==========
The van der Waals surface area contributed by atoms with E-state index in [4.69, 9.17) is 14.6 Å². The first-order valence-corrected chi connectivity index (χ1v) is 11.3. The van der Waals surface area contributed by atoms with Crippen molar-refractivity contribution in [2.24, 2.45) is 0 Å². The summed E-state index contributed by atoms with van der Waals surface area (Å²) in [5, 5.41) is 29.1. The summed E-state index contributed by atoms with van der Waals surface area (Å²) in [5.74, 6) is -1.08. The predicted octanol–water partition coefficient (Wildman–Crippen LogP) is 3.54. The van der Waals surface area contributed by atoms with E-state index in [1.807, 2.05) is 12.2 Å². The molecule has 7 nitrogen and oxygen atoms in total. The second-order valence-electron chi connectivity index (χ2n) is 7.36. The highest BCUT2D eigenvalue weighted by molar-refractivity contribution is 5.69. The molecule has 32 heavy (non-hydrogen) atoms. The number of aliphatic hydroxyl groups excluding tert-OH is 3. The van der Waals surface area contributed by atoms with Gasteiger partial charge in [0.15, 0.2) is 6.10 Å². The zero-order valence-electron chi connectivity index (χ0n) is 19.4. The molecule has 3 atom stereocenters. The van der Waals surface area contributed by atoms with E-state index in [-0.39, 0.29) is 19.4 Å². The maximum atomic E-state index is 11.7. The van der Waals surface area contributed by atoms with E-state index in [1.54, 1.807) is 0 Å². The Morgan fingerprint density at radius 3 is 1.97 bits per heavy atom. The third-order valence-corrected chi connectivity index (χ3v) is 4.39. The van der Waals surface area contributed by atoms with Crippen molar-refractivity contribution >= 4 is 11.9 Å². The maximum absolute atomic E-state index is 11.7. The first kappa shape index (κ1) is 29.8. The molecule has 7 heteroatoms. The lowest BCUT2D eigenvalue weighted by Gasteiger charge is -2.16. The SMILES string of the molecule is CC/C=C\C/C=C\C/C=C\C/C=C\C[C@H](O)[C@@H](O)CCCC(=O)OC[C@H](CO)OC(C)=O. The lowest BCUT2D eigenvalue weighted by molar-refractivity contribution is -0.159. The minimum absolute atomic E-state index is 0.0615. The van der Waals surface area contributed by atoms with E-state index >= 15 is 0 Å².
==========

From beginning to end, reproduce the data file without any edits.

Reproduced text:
The van der Waals surface area contributed by atoms with E-state index in [4.69, 9.17) is 14.6 Å². The first-order valence-corrected chi connectivity index (χ1v) is 11.3. The van der Waals surface area contributed by atoms with Crippen molar-refractivity contribution in [2.24, 2.45) is 0 Å². The summed E-state index contributed by atoms with van der Waals surface area (Å²) in [5, 5.41) is 29.1. The summed E-state index contributed by atoms with van der Waals surface area (Å²) in [5.74, 6) is -1.08. The predicted octanol–water partition coefficient (Wildman–Crippen LogP) is 3.54. The van der Waals surface area contributed by atoms with E-state index in [1.807, 2.05) is 12.2 Å². The molecule has 7 nitrogen and oxygen atoms in total. The second-order valence-electron chi connectivity index (χ2n) is 7.36. The highest BCUT2D eigenvalue weighted by molar-refractivity contribution is 5.69. The molecule has 32 heavy (non-hydrogen) atoms. The number of aliphatic hydroxyl groups excluding tert-OH is 3. The van der Waals surface area contributed by atoms with Gasteiger partial charge in [0.15, 0.2) is 6.10 Å². The zero-order valence-electron chi connectivity index (χ0n) is 19.4. The molecule has 3 atom stereocenters. The van der Waals surface area contributed by atoms with E-state index in [-0.39, 0.29) is 19.4 Å². The maximum atomic E-state index is 11.7. The van der Waals surface area contributed by atoms with E-state index in [1.54, 1.807) is 0 Å². The Morgan fingerprint density at radius 3 is 1.97 bits per heavy atom. The third-order valence-corrected chi connectivity index (χ3v) is 4.39. The van der Waals surface area contributed by atoms with Crippen molar-refractivity contribution >= 4 is 11.9 Å². The maximum absolute atomic E-state index is 11.7. The first kappa shape index (κ1) is 29.8. The molecule has 7 heteroatoms. The lowest BCUT2D eigenvalue weighted by Gasteiger charge is -2.16. The SMILES string of the molecule is CC/C=C\C/C=C\C/C=C\C/C=C\C[C@H](O)[C@@H](O)CCCC(=O)OC[C@H](CO)OC(C)=O. The lowest BCUT2D eigenvalue weighted by molar-refractivity contribution is -0.159. The minimum absolute atomic E-state index is 0.0615. The van der Waals surface area contributed by atoms with E-state index >= 15 is 0 Å².